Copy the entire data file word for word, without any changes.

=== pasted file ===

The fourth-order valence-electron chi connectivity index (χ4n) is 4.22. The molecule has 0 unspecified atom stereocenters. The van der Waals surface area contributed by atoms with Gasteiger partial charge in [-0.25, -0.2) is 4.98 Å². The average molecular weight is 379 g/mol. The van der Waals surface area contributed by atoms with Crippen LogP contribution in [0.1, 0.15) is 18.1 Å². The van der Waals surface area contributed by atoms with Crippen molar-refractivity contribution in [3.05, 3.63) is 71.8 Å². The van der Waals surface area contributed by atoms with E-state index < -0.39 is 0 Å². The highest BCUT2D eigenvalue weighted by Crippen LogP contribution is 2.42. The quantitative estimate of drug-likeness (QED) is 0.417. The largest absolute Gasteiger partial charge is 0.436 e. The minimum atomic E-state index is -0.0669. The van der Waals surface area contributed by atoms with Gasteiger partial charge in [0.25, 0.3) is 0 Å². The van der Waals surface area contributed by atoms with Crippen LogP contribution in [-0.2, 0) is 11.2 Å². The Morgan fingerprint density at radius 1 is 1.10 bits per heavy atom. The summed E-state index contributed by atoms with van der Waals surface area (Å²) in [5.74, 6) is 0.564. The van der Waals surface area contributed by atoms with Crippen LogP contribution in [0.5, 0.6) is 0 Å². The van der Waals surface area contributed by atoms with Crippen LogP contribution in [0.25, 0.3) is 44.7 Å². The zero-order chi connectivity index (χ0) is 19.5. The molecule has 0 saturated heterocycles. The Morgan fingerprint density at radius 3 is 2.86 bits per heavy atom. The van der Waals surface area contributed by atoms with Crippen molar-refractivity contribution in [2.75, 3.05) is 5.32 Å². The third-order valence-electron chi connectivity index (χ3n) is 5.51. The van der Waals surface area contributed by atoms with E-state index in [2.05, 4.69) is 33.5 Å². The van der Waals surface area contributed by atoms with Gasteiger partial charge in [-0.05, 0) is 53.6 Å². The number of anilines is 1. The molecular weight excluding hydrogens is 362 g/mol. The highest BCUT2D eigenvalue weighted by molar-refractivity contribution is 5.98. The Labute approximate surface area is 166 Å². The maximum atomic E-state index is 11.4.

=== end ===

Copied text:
The fourth-order valence-electron chi connectivity index (χ4n) is 4.22. The molecule has 0 unspecified atom stereocenters. The van der Waals surface area contributed by atoms with Gasteiger partial charge in [-0.25, -0.2) is 4.98 Å². The average molecular weight is 379 g/mol. The van der Waals surface area contributed by atoms with Crippen LogP contribution in [0.1, 0.15) is 18.1 Å². The van der Waals surface area contributed by atoms with Crippen molar-refractivity contribution in [3.05, 3.63) is 71.8 Å². The van der Waals surface area contributed by atoms with E-state index < -0.39 is 0 Å². The highest BCUT2D eigenvalue weighted by Crippen LogP contribution is 2.42. The quantitative estimate of drug-likeness (QED) is 0.417. The largest absolute Gasteiger partial charge is 0.436 e. The minimum atomic E-state index is -0.0669. The van der Waals surface area contributed by atoms with Gasteiger partial charge in [0.25, 0.3) is 0 Å². The van der Waals surface area contributed by atoms with Crippen LogP contribution in [-0.2, 0) is 11.2 Å². The Morgan fingerprint density at radius 1 is 1.10 bits per heavy atom. The summed E-state index contributed by atoms with van der Waals surface area (Å²) in [5.74, 6) is 0.564. The van der Waals surface area contributed by atoms with Crippen LogP contribution in [0.5, 0.6) is 0 Å². The van der Waals surface area contributed by atoms with Crippen LogP contribution in [0.25, 0.3) is 44.7 Å². The zero-order chi connectivity index (χ0) is 19.5. The molecule has 0 saturated heterocycles. The Morgan fingerprint density at radius 3 is 2.86 bits per heavy atom. The van der Waals surface area contributed by atoms with Crippen molar-refractivity contribution in [2.75, 3.05) is 5.32 Å². The third-order valence-electron chi connectivity index (χ3n) is 5.51. The van der Waals surface area contributed by atoms with E-state index in [2.05, 4.69) is 33.5 Å². The van der Waals surface area contributed by atoms with Gasteiger partial charge in [-0.05, 0) is 53.6 Å². The number of anilines is 1. The molecular weight excluding hydrogens is 362 g/mol. The highest BCUT2D eigenvalue weighted by molar-refractivity contribution is 5.98. The Labute approximate surface area is 166 Å². The maximum atomic E-state index is 11.4.